He began running the township’s first hostel in 2003 because he wanted tourists to understand this.

Lebo’s Soweto Backpackers is also South Africa’s first black-owned hostel. The ‘formal matchbox’ house belongs to Lebo’s grandfather. It has seven rooms and can fit 24 beds.

After a “very slow” start, Lebo has accommodated thousands of tourists from all over the world.

The bike tours, introduced in 2005, offer tourists who aren’t staying with Lebo the opportunity to explore Soweto, which has an unofficial population of about two million.

They started with just three mountain bikes, but the trips have become such a hit he now has 20 bikes available for the adventures.

With the Football World Cup looming, Lebo’s Soweto Backpackers is in the process of building a campsite for extra visitors.

“The World Cup is an opportunity for us as a country to showcase what we have so more tourists will come over [to South Africa],” Lebo explains.

Visitors will be able to pitch their own tents and there are plans for an open air-library, a “beautifully painted shack at the park”, where local children can borrow books after school and be taught to read by overseas volunteers.

Lebo says he hopes these developments will inspire more people to visit Soweto.

He hopes to show backpackers that despite the township’s turbulent history and the contemporary challenges it faces – HIV/Aids, unemployment and teenage pregnancy are all “major concerns” he concedes – that Soweto isn’t the crime hotspot people perceive it to be.

“I have seen apartheid,” Lebo says. “I was able to see the resistance and now I live in the post-apartheid era. When people say Soweto is dangerous, we have to educate them about what went on.”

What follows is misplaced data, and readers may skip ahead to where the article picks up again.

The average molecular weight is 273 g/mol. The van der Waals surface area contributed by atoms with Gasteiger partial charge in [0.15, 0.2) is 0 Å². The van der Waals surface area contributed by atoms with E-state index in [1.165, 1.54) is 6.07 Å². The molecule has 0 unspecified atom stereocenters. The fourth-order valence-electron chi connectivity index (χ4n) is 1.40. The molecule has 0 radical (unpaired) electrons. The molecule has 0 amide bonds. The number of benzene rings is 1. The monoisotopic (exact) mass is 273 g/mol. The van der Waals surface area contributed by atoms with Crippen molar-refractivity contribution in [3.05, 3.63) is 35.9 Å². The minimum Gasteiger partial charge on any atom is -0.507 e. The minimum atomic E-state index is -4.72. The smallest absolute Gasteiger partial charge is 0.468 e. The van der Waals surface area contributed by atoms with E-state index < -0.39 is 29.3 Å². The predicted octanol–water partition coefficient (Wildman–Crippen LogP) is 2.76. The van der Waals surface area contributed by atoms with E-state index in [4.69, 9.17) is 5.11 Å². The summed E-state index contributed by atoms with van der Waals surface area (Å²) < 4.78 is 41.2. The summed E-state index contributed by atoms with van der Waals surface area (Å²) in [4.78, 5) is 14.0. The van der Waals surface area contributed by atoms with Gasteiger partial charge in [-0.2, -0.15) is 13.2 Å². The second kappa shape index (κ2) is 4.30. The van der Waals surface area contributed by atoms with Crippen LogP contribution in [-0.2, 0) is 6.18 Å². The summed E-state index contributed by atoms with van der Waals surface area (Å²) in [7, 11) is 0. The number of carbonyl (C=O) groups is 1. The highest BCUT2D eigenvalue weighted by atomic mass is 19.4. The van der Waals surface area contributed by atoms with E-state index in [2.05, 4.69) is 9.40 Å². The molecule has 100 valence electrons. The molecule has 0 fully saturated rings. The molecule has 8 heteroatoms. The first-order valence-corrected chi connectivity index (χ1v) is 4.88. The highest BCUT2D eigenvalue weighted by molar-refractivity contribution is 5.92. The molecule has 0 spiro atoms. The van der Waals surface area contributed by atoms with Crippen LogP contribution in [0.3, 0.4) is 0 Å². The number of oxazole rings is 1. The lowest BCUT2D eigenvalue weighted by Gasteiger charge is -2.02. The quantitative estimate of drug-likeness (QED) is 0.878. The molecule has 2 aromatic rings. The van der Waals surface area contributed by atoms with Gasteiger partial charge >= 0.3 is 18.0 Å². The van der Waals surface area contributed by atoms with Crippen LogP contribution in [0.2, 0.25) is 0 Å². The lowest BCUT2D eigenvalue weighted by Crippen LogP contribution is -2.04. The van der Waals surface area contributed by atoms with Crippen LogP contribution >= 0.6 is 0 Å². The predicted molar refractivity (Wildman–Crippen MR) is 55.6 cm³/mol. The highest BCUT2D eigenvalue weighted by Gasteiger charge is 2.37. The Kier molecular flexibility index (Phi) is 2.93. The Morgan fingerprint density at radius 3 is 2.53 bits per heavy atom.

Stadium of dreams

Sowetans love their soccer.

Besides the political, musical and other cultural influences from Soweto that sprang out of the apartheid struggle, the township also gave birth to three big soccer teams – Orlando Pirates, Kaiser Chiefs and Moroka Swallows.

A R280 million (£20 million) reconstruction of Orlando Stadium, to be used as one of the training venues for the 2010 Fifa World Cup, has recently been completed.

The 50-year-old arena now seats 40,000, after the two-year project.

It was opened last November. Visitors to Johannesburg can watch rugby, concerts and other events at the popular stadium.

It has also been the home for the Swallows, Pirates and Chiefs, while Ellis Park and Loftus Versveld stadium in Pretoria have also been undergoing renovations for the World Cup, which gets under way on June 11 and runs until July 11.


Towers of fun 

Once labelled the most efficient power supplier in South Africa, Soweto’s Orlando Power Station is today one of the township’s top tourist attractions.

Work on the facility began in 1939 with the two cooling towers added in 1951 to cool the steam from the landmark’s boilers.

The power station operated until 1998.

In 2007 entrepreneur Bob Woods began using it as an adventure centre to share the amazing view of Soweto from the towers.

The structures were painted colourfully with designs, including a smiling Nelson Mandela, by Soweto community members.

Today Orlando Towers has up to 400 bookings per month. Thrill-seekers can brave the power swing ride, 100m on the lift to the top of the towers, and swing out towards the Orlando Dam between the pair.

The first ever swing inside a cooling tower – aptly called The Abyss – began in March, followed by the abseil and rap jump.

By the end of May adrenaline junkies will also be able to bungee jump between the two towers.